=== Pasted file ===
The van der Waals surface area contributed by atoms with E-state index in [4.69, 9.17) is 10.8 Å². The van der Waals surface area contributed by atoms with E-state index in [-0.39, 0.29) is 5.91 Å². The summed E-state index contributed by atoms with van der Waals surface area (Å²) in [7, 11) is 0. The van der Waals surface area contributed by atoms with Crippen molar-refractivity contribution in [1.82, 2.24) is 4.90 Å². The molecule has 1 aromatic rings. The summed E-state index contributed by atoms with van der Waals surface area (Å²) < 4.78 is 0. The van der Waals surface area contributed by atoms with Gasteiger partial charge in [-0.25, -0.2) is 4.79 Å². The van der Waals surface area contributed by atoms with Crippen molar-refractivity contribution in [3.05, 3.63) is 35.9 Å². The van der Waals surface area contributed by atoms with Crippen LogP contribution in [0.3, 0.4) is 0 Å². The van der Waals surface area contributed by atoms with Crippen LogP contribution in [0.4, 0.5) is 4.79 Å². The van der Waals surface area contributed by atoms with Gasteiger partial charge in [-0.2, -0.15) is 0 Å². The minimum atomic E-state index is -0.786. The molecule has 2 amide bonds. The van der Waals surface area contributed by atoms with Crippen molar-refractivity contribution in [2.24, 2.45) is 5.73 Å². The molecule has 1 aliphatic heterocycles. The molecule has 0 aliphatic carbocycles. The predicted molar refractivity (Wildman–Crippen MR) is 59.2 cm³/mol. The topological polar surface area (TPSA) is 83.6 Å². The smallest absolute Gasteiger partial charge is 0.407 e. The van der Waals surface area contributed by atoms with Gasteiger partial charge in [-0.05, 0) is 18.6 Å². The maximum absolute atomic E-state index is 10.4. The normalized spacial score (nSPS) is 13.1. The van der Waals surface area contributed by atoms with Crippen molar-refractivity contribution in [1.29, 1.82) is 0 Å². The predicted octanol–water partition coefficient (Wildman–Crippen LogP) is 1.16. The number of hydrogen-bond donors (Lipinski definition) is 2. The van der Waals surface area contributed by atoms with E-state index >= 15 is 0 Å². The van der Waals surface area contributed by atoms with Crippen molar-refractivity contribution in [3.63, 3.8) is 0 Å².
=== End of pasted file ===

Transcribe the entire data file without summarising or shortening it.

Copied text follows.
The van der Waals surface area contributed by atoms with E-state index in [4.69, 9.17) is 10.8 Å². The van der Waals surface area contributed by atoms with E-state index in [-0.39, 0.29) is 5.91 Å². The summed E-state index contributed by atoms with van der Waals surface area (Å²) in [7, 11) is 0. The van der Waals surface area contributed by atoms with Crippen molar-refractivity contribution in [1.82, 2.24) is 4.90 Å². The molecule has 1 aromatic rings. The summed E-state index contributed by atoms with van der Waals surface area (Å²) < 4.78 is 0. The van der Waals surface area contributed by atoms with Gasteiger partial charge in [-0.25, -0.2) is 4.79 Å². The van der Waals surface area contributed by atoms with Crippen molar-refractivity contribution in [3.05, 3.63) is 35.9 Å². The van der Waals surface area contributed by atoms with Crippen LogP contribution in [0.3, 0.4) is 0 Å². The van der Waals surface area contributed by atoms with Crippen LogP contribution in [0.4, 0.5) is 4.79 Å². The van der Waals surface area contributed by atoms with Gasteiger partial charge in [-0.2, -0.15) is 0 Å². The minimum atomic E-state index is -0.786. The molecule has 2 amide bonds. The van der Waals surface area contributed by atoms with Crippen molar-refractivity contribution in [2.24, 2.45) is 5.73 Å². The molecule has 1 aliphatic heterocycles. The molecule has 0 aliphatic carbocycles. The predicted molar refractivity (Wildman–Crippen MR) is 59.2 cm³/mol. The topological polar surface area (TPSA) is 83.6 Å². The smallest absolute Gasteiger partial charge is 0.407 e. The van der Waals surface area contributed by atoms with Gasteiger partial charge in [-0.05, 0) is 18.6 Å². The maximum absolute atomic E-state index is 10.4. The normalized spacial score (nSPS) is 13.1. The van der Waals surface area contributed by atoms with Crippen molar-refractivity contribution in [1.29, 1.82) is 0 Å². The predicted octanol–water partition coefficient (Wildman–Crippen LogP) is 1.16. The number of hydrogen-bond donors (Lipinski definition) is 2. The van der Waals surface area contributed by atoms with E-state index >= 15 is 0 Å². The van der Waals surface area contributed by atoms with Crippen molar-refractivity contribution in [3.63, 3.8) is 0 Å².